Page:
Donnie Yen is a staple of martial arts films especially in the last few years, after seeing "Ip Man", you can't see him doing anything less than that. And what I like about Donnie Yen's involvement in a film is that he pushes for amazing fight choreography and does not take on martial arts films that are weak when it comes to fighting. And like his previous "Ip Man" films, "Dragon" showcases that fantastic flair of fight choreography at the highest level.
As for Takeshi Kaneshiro, you have one of the best dramatic actors. He may not be a martial arts fighter but he makes it up in the more dramatic scenes. In this case, an investigator who knows there is more to Liu Jinxi (portrayed by Donnie Yen) that meets the eye. A relentless investigator seeking out the truth, the things he does in order to prove Liu Jinxi wrong, definitely is surprising as he intentionally pushes Liu off a bridge or sticks a sickle on his shoulder.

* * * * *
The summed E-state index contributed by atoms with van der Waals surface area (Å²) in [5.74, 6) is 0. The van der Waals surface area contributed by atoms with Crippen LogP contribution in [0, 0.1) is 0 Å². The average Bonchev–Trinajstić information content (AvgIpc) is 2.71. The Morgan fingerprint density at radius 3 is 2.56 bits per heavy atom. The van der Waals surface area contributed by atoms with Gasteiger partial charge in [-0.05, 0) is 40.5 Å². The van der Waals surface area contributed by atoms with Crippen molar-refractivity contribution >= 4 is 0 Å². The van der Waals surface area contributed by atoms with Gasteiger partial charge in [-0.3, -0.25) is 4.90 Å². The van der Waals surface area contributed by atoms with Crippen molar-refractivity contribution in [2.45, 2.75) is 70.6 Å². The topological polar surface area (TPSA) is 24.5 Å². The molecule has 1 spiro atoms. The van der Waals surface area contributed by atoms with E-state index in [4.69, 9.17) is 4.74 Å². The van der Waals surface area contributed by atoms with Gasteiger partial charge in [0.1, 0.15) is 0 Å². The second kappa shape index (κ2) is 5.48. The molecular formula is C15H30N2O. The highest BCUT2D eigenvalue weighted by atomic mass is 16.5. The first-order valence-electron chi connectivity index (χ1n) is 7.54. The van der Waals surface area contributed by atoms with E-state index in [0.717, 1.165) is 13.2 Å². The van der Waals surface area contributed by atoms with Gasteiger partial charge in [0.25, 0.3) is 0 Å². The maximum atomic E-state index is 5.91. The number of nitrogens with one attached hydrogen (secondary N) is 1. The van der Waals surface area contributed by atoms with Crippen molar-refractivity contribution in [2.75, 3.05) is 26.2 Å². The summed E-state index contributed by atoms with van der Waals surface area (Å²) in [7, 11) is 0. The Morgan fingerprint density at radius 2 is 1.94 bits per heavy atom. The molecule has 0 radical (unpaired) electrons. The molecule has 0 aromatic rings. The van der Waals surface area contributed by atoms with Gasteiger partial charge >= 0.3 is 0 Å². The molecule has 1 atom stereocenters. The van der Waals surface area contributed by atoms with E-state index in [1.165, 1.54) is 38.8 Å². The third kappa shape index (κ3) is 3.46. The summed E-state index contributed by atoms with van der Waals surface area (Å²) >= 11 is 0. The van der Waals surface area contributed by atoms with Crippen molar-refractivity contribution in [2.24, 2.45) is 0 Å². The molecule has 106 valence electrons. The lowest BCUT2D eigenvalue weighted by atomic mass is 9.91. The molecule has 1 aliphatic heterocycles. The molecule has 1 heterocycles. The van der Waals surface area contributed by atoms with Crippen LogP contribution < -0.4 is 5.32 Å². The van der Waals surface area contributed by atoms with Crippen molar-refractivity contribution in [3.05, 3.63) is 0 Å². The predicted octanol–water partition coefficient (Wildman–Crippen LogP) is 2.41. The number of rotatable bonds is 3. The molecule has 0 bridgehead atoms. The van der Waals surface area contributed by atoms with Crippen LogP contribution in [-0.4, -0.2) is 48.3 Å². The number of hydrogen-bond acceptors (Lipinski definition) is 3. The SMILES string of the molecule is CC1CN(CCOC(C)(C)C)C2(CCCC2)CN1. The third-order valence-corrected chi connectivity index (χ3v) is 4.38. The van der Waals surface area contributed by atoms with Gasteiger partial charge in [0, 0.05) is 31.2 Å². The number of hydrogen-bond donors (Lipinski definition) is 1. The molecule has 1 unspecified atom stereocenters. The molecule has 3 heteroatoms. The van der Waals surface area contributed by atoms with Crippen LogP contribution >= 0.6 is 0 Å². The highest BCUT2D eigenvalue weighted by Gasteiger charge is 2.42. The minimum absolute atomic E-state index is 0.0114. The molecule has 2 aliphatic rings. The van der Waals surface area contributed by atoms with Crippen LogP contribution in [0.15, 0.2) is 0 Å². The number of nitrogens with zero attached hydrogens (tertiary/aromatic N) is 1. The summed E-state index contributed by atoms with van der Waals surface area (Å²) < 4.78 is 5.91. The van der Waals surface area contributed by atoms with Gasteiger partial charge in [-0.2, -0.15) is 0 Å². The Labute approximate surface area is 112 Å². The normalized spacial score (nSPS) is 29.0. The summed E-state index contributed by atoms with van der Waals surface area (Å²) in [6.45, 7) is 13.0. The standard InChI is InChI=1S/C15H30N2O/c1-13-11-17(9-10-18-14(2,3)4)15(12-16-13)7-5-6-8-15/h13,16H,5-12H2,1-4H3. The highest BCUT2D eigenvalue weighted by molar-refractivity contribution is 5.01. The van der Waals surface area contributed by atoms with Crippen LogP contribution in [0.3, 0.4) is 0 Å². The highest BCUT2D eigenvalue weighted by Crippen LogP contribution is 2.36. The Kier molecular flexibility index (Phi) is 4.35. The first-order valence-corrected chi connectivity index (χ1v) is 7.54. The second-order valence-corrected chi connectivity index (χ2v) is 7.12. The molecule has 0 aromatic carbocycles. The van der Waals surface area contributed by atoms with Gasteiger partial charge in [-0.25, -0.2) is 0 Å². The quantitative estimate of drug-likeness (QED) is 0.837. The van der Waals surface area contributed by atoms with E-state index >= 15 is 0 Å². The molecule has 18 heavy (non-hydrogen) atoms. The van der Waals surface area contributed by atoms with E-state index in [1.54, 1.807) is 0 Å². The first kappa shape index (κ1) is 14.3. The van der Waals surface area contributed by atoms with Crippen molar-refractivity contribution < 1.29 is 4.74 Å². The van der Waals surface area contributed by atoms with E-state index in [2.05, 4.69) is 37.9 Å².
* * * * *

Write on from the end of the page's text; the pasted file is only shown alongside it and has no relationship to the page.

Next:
You also get actress Wei Tang who took a risk in Ang Lee's 2007 film "Lust, Caution" and as a result for participating in the film, she was blacklisted by the Chinese government and losing endorsement deals. Despite being 34-years of age, she still manages to look very young on camera. But she provides another dramatic angle as a wife who wants to stick by her husband and hopes he doesn't abandon the children, when his past life is revealed.
As for the Blu-ray release, while picture quality and the lossless soundtrack are very good. You also get a good amount of special features which I'm happy to see included on this Blu-ray release (as many Asian films released in the USA tend to skimp on special features).